By Steve Holland and Susan Cornwell
PALM BEACH, Fla./WASHINGTON (Reuters) -U.S. President Donald Trump on Sunday signed into law a $2.3 trillion pandemic aid and spending package, restoring unemployment benefits to millions of Americans and averting a federal government shutdown.
The President had demanded that Congress change the bill to increase the size of stimulus checks for struggling Americans to $2,000 from $600 and also cut some other spending.
After signing the bill, Trump said he was signing the bill with “a strong message that makes clear to Congress that wasteful items need to be removed.”
“Much more money is coming,” he insisted in a statement.
Many economists agree the financial aid in the bill should be higher to get the economy moving again but say that immediate support for Americans hit by coronavirus lockdowns is still urgently needed.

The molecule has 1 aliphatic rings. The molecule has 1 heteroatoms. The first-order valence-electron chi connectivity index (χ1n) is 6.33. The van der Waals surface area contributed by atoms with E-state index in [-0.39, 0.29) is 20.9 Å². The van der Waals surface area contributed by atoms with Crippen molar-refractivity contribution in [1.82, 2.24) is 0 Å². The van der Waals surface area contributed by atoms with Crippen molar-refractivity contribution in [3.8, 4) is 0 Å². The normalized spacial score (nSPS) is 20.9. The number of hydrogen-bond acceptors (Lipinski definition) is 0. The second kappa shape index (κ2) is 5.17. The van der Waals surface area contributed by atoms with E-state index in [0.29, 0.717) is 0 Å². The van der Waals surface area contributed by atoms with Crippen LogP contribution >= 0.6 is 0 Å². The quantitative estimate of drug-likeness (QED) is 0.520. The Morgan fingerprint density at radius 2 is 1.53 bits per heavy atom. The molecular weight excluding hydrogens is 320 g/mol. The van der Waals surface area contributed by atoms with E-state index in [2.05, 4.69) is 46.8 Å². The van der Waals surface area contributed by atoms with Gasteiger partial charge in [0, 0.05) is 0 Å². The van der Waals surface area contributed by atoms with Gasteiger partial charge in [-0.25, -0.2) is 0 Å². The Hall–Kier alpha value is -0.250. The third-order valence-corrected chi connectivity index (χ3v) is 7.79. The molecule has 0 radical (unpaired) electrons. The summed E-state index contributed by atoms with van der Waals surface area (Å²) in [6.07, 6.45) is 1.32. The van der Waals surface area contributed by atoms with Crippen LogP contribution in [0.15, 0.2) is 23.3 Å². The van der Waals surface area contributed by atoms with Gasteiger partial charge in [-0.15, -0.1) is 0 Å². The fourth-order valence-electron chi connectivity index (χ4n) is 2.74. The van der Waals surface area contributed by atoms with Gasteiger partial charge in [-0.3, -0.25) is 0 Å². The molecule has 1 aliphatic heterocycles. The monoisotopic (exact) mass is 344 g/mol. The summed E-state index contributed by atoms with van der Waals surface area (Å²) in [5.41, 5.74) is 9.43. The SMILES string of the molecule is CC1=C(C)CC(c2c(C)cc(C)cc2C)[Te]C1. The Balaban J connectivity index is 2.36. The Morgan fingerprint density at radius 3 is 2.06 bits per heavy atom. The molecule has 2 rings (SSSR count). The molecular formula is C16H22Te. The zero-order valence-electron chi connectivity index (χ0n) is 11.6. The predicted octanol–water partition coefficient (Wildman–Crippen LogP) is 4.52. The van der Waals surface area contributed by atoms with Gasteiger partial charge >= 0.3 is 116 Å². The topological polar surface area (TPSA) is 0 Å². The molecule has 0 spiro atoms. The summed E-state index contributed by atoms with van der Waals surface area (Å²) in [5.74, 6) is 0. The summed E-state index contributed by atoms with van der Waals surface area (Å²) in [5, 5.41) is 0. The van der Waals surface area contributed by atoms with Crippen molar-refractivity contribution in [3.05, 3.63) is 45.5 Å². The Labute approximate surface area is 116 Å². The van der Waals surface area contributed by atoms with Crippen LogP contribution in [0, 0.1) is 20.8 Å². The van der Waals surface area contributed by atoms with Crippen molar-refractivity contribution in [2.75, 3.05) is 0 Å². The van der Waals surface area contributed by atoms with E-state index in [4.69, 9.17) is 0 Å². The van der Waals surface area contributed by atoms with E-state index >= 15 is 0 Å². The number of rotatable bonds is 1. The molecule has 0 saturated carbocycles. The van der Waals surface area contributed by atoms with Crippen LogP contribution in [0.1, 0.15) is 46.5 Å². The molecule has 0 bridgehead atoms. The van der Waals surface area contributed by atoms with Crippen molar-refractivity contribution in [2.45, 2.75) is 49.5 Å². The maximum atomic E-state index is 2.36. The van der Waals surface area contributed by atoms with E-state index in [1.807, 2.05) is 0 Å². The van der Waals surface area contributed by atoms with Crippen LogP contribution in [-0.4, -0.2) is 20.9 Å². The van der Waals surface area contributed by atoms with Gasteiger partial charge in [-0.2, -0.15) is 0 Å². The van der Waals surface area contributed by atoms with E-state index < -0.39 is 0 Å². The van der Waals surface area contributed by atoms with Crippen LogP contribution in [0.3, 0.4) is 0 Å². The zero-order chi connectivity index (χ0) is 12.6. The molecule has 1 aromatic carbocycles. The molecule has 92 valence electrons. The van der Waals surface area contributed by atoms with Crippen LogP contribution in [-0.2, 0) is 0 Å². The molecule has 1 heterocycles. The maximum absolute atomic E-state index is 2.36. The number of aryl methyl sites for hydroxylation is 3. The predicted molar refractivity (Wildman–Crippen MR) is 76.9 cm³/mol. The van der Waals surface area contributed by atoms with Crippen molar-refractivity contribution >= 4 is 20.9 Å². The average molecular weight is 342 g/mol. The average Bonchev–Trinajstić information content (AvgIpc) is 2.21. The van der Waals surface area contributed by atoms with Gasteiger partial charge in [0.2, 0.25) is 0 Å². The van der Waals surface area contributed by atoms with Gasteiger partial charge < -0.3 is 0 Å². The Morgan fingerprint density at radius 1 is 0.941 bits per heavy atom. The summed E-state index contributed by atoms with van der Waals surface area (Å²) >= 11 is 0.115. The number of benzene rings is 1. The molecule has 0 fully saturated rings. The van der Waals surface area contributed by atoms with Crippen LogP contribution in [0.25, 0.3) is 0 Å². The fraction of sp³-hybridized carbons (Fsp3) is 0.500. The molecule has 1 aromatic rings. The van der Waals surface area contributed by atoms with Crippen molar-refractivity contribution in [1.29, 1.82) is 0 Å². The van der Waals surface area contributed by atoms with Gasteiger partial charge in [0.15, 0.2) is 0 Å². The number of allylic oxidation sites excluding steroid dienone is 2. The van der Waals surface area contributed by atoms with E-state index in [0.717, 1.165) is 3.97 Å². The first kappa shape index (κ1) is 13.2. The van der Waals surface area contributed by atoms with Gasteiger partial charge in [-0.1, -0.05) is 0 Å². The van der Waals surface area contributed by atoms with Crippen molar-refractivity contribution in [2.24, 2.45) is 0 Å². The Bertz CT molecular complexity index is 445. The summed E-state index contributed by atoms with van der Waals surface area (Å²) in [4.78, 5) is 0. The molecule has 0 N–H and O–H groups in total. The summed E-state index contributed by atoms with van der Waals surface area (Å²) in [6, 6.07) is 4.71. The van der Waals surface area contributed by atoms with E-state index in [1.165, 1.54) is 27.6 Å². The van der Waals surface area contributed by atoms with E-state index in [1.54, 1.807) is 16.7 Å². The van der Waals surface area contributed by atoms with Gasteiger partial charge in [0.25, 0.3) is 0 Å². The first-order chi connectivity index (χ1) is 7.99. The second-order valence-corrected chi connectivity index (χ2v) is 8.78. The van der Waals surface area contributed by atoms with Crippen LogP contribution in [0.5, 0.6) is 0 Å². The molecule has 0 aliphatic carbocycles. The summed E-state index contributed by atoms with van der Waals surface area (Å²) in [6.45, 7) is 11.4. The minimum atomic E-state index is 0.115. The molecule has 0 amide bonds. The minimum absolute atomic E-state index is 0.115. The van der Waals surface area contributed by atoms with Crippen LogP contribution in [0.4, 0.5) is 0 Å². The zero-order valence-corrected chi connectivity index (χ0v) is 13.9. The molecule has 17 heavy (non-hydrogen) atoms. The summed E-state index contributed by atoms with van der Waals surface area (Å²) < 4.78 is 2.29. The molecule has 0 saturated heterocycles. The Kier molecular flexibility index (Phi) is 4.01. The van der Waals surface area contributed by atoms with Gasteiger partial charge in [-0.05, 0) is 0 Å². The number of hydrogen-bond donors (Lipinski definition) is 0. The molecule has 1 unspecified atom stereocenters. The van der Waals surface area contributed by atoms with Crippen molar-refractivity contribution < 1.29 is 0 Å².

Unemployment benefits being paid out to about 14 million people through pandemic programs lapsed on Saturday, but will be restarted now that Trump has signed the bill.
The package includes $1.4 trillion in spending to fund government agencies. If Trump had not signed the legislation, then a partial government shutdown would have begun on Tuesday that would have put millions of government workers’ incomes at risk.
Americans are living through a bitter holiday season amid a pandemic that has killed nearly 330,000 people in the United States, with a daily death toll now repeatedly well over 3,000 people, the highest since the pandemic began.
The relief package also extends a moratorium on evictions that was due to expire on Dec. 31, refreshes support for small business payrolls, provides funding to help schools re-open and aid for the transport industry and vaccine distribution.
Trump noted that the House of Representatives planned to vote on Monday to increase coronavirus relief checks to individuals from $600 to $2,000, and said the Senate “will start the process” to approve higher payments.
(Reporting by Steve Holland and Susan Cornwell; additional reporting by Aram Roston and Matt Spetalnick; Writing by Matt Spetalnick and Alistair Bell. Editing by Daniel Wallis and Diane Craft)